Ailsa Chang talks to journalist Robin Wright of The New Yorker about the protests that began over economic issues and then turned political. Wright is also a fellow at the Wilson Center.
AILSA CHANG, HOST: Let's ask what's behind the deadly protests across Iran. Initially, President Hassan Rouhani seemed to be the target of the demonstrations. But then some protesters aimed even higher. They chanted death to the dictator, a reference to the ayatollah who holds supreme power in the country. We've call in longtime visitor to Iran who's watching the protests, Robin Wright of The New Yorker. Good morning.
ROBIN WRIGHT: Good morning. Happy New Year.
CHANG: Happy New Year to you, too. What are you hearing from your friends in Iran right now?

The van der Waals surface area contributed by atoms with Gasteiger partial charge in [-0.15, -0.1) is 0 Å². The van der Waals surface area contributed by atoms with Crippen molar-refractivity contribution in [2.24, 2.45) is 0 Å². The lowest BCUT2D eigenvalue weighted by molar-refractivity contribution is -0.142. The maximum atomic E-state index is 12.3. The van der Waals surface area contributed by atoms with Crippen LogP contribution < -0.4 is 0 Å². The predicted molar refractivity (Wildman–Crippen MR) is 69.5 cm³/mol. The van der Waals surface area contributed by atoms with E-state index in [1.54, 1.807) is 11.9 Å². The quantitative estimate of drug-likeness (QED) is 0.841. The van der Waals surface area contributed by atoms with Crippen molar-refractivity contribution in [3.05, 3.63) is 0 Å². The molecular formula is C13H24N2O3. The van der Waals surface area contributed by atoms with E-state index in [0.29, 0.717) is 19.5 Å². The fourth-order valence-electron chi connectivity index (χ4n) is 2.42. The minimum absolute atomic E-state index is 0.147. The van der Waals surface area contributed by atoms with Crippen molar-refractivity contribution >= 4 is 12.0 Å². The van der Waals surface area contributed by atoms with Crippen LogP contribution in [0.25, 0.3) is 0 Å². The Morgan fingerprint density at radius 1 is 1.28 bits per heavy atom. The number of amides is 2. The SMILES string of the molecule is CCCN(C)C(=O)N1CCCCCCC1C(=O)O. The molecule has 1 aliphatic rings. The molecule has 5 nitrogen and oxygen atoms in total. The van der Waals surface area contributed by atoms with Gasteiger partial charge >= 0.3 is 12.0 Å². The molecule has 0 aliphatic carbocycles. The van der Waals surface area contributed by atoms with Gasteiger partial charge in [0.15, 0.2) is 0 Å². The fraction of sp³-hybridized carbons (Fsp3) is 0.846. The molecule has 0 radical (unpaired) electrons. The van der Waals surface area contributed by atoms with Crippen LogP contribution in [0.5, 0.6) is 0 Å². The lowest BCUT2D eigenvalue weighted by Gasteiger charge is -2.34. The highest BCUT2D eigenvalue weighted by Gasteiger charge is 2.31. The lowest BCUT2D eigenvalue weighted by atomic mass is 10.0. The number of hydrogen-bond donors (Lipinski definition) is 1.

WRIGHT: Well, there are a lot of things happening that play out in a lot of different levels. This is different from the 2009 Green Movement when you saw a public uprising in challenging the election results. That, at the time, had a leadership. That was political. This at the moment began over economic issues. You have almost 30 percent unemployment among the young. And some of the staples have gone up as much as 40 percent in recent weeks. And so there was a spontaneous protest that began in a very conservative center of Iran, in Mashhad - Iran's holiest city. And it spread very quickly. And it's clear that this economic issue resonates.